What is it about?
Neoliberal and tactical discourses are important for marginalized populations to coopt and leverage to lay claim to neoliberalizing cities' spaces. We have shown how skateboard activist movements in New York City and Los Angeles either fail or succeed in transforming an exclusionary place into an urban commons through the adoption of either a security or a spontaneity discourse. We add a supplemental lens to studying everyday urbanism and spatial tactics by analyzing the discourses employed by skateboarders in two spaces, moving beyond prior academic treatments of the activity. We conducted an ethnographic content analysis, performed field work, and interviewed key informants and skateboarders to compare these two cases.
Photo by Ben Allan on Unsplash
Why is it important?
By comparing the two unique plaza spaces in NYC and LA, our research adds supplemental insight to skateboarding as tactical transgression, architectural transformation, political resistance, and lauded neoliberal activity. We build on prior skateboarding literature by analyzing the discourses adopted by the NYC and LA skate communities. In so doing, we examine how public plazas become multi-use, legalized skate spaces. Our findings suggest the possibility of an alternative urban future where cities can provide both designated skateparks and legalize additional public spaces for skateboarding. We argue that excluded populations can claim their right to city space when they adopt certain tactical and neoliberal discourses. Tactical urbanism can subvert neoliberal revanchism, and the employment of strategic discourses can aid in grassroots efforts to preserve, secure, and reclaim an excluded group's right to city space.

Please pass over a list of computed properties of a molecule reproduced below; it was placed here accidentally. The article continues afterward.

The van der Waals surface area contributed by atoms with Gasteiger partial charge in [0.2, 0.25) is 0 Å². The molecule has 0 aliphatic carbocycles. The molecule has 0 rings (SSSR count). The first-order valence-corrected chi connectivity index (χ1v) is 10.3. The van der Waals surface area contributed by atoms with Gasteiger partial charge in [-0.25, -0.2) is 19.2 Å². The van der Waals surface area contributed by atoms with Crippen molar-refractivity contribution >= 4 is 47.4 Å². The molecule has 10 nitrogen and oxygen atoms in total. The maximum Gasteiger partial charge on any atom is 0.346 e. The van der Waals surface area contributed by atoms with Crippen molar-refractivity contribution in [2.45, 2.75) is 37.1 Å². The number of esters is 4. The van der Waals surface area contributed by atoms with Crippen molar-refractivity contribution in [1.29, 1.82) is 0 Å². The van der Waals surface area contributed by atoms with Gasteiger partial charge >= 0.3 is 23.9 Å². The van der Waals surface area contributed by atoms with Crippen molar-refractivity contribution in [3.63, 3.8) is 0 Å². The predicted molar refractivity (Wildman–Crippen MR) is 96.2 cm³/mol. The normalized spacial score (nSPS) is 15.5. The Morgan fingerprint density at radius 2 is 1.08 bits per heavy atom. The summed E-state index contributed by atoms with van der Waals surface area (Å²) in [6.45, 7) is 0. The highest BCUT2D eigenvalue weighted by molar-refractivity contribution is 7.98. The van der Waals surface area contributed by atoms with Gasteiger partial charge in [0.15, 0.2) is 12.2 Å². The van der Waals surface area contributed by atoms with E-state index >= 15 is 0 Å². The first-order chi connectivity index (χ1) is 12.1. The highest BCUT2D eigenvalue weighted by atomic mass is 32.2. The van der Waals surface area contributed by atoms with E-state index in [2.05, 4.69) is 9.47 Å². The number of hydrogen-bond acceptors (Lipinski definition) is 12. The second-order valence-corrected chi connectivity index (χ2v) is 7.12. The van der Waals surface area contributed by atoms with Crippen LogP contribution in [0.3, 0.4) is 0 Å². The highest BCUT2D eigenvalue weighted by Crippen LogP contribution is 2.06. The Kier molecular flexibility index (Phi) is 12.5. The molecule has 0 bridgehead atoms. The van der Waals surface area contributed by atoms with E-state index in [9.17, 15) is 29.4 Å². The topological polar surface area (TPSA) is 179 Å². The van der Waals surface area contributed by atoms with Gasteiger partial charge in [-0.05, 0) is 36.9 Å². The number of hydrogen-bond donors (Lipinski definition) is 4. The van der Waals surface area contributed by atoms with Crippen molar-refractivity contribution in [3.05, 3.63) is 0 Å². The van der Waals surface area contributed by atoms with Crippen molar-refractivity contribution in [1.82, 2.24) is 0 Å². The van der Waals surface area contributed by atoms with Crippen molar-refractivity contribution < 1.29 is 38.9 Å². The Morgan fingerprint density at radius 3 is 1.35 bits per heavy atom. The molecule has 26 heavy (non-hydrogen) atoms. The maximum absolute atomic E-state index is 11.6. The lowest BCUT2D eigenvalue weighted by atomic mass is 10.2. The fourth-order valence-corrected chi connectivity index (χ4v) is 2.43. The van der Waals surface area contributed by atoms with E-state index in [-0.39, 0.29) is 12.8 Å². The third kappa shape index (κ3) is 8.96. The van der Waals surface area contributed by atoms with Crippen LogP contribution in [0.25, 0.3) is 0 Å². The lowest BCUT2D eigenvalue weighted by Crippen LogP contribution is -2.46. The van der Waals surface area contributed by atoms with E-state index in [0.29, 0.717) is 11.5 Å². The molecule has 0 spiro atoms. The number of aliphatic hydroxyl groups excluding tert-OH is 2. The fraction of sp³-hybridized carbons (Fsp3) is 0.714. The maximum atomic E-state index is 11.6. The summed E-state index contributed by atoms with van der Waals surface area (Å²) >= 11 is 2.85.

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This page is a summary of: Creativity, Conviviality, and Civil Society in Neoliberalizing Public Space: Changing Politics and Discourses in Skateboarder Activism From New York City to Los Angeles, Journal of Sport and Social Issues, June 2019, SAGE Publications, DOI: 10.1177/0193723519842219.
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